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2018 Advanced Textiles Student Design Competition Winners Announced

October 18th, 2018 / By: / Category: Expo News

Advanced Textile Products and the Narrow Fabrics Institute, divisions of the Industrial Fabrics Association International (IFAI), recently selected the winners of the 2018 Advanced Textiles Student Design Competition. The awards were announced during IFAI Expo 2018, held in Dallas, Texas, Oct. 15-18.

First place: The Intra-spacesuit Electromyography Garment, created by Walter Lee, Stephanie Wang and Caroline Albers from the University of Minnesota.
First Place

First-place honors went to J. Walter Lee, Stephanie Wang and Caroline Albers from the University of Minnesota, for their Intra-spacesuit Electromyography Garment.

The project is a non-invasive, textile-based wearable system that can be used for measuring muscle activations of the body inside a spacesuit or any other rigid, small compartment where optical research methods are not viable. The purpose of the design is to assist researchers in addressing musculoskeletal injury risks for astronauts, which are common during spaceflight and during training on earth.

 

 

 

 

 

 

 

 

 

Second place: the ReCover Hospital Gown, by Megan Cavellier from Central Michigan University.
Second Place

Megan Cavellier from Central Michigan University took second prize with her ReCover Hospital Gown, intended to address the special needs of teenagers, who can be very self-conscious about what they wear, even in the hospital. The new design provides teens with a sense of dignity, along with physical and emotional safety.

 

 

 

 

 

Third place: the Posture Monitoring Smart Shirt, created by Jeremy Doody, Marjorie Pickard, Joshua Gvillinsky and Jaime Shimra Fine from the University of Rhode Island.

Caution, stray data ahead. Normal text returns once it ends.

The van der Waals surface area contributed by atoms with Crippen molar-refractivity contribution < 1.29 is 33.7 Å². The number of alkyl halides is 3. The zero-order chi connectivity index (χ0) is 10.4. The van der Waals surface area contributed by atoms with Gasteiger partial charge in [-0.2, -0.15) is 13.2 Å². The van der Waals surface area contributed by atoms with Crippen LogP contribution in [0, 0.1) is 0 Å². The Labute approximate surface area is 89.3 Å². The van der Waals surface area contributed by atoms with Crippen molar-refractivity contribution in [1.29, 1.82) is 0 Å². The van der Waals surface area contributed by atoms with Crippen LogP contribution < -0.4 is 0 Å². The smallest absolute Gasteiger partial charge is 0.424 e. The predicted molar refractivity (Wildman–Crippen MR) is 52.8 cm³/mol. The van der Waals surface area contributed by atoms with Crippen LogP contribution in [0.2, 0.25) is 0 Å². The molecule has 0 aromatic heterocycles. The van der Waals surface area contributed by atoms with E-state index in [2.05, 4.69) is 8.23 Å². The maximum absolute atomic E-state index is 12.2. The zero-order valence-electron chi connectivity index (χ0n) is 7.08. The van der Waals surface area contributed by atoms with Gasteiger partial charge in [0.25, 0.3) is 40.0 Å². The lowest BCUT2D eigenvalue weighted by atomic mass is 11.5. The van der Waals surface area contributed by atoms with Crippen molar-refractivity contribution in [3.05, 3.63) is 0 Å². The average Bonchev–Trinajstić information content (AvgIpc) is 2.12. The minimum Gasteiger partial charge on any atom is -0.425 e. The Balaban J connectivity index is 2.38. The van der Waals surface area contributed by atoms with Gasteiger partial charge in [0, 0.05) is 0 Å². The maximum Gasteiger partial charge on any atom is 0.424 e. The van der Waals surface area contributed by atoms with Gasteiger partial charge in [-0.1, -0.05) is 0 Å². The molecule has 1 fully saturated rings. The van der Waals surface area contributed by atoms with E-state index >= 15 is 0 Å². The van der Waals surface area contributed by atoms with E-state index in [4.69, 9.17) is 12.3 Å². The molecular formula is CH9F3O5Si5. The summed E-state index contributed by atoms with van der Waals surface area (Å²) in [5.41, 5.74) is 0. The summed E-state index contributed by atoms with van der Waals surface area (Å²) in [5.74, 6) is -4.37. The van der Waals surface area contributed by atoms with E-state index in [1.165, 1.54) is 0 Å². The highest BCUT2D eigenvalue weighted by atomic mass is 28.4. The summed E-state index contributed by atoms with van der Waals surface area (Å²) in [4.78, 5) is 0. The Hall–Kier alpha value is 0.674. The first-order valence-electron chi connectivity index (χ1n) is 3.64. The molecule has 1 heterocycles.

Third Place

Third prize was awarded to Jeremy Doody, Marjorie Pickard, Joshua Gvillinsky and Jaime Shimra Fine from the University of Rhode Island, for their Posture Monitoring Smart Shirt. The smart technology-enabled compression shirt uses integrated sensors to continuously monitor an individual’s posture, and can monitor complex movements—it can even detect when someone is bending over or lifting objects in a potentially compromising way. Wearers can track their posture though a Bluetooth-connected smartphone application, to possibly prevent some back injuries from occurring, and to improve treatment if they do occur.

This year’s Advanced Textiles Student Design Competition challenge was to use textiles as a major component to design aerospace, medical, military, safety/protective or other wearable and nonwearable textile technology applications. IFAI and its divisions have created student design competitions to encourage students to pursue careers in the specialty textiles field. Students compete for a prize package worth more than $6,000, including a trip to IFAI Expo, to present their winning projects and spend time with industry members from all parts of the textile supply chain. For details about IFAI and its divisions, visit www.ifai.com.